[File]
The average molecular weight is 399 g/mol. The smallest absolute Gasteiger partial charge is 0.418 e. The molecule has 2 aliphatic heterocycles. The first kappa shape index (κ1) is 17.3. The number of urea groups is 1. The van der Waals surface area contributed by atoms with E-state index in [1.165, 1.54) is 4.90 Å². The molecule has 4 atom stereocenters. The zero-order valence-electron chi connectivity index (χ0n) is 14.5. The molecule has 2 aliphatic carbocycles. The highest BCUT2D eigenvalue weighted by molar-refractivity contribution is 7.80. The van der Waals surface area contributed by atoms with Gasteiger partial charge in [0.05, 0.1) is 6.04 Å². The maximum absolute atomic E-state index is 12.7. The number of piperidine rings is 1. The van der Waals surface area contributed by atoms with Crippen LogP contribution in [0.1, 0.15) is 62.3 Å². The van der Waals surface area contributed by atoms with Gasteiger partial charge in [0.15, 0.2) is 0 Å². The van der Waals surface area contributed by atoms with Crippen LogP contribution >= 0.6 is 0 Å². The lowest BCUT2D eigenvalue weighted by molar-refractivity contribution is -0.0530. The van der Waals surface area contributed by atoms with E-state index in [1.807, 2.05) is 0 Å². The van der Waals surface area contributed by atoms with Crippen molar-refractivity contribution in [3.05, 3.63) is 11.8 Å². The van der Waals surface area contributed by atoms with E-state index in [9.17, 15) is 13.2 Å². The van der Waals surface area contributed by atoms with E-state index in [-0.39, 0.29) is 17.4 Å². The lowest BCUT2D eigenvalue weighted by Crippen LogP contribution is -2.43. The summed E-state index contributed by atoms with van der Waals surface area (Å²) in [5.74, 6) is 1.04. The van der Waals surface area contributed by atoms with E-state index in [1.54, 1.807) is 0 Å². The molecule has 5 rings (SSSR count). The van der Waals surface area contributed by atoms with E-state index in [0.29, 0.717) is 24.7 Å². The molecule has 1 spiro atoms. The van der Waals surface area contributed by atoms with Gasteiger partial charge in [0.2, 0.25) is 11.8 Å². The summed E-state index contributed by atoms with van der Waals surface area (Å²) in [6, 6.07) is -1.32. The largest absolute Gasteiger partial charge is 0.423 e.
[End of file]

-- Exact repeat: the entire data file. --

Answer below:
The average molecular weight is 399 g/mol. The smallest absolute Gasteiger partial charge is 0.418 e. The molecule has 2 aliphatic heterocycles. The first kappa shape index (κ1) is 17.3. The number of urea groups is 1. The van der Waals surface area contributed by atoms with E-state index in [1.165, 1.54) is 4.90 Å². The molecule has 4 atom stereocenters. The zero-order valence-electron chi connectivity index (χ0n) is 14.5. The molecule has 2 aliphatic carbocycles. The highest BCUT2D eigenvalue weighted by molar-refractivity contribution is 7.80. The van der Waals surface area contributed by atoms with Gasteiger partial charge in [0.05, 0.1) is 6.04 Å². The maximum absolute atomic E-state index is 12.7. The number of piperidine rings is 1. The van der Waals surface area contributed by atoms with Crippen LogP contribution in [0.1, 0.15) is 62.3 Å². The van der Waals surface area contributed by atoms with Gasteiger partial charge in [0.15, 0.2) is 0 Å². The van der Waals surface area contributed by atoms with Crippen LogP contribution >= 0.6 is 0 Å². The lowest BCUT2D eigenvalue weighted by molar-refractivity contribution is -0.0530. The van der Waals surface area contributed by atoms with E-state index in [1.807, 2.05) is 0 Å². The van der Waals surface area contributed by atoms with Crippen molar-refractivity contribution in [3.05, 3.63) is 11.8 Å². The van der Waals surface area contributed by atoms with E-state index in [9.17, 15) is 13.2 Å². The van der Waals surface area contributed by atoms with E-state index in [-0.39, 0.29) is 17.4 Å². The lowest BCUT2D eigenvalue weighted by Crippen LogP contribution is -2.43. The summed E-state index contributed by atoms with van der Waals surface area (Å²) in [5.74, 6) is 1.04. The van der Waals surface area contributed by atoms with E-state index in [1.54, 1.807) is 0 Å². The molecule has 5 rings (SSSR count). The van der Waals surface area contributed by atoms with E-state index in [0.29, 0.717) is 24.7 Å². The molecule has 1 spiro atoms. The van der Waals surface area contributed by atoms with Gasteiger partial charge in [0.2, 0.25) is 11.8 Å². The summed E-state index contributed by atoms with van der Waals surface area (Å²) in [6, 6.07) is -1.32. The largest absolute Gasteiger partial charge is 0.423 e.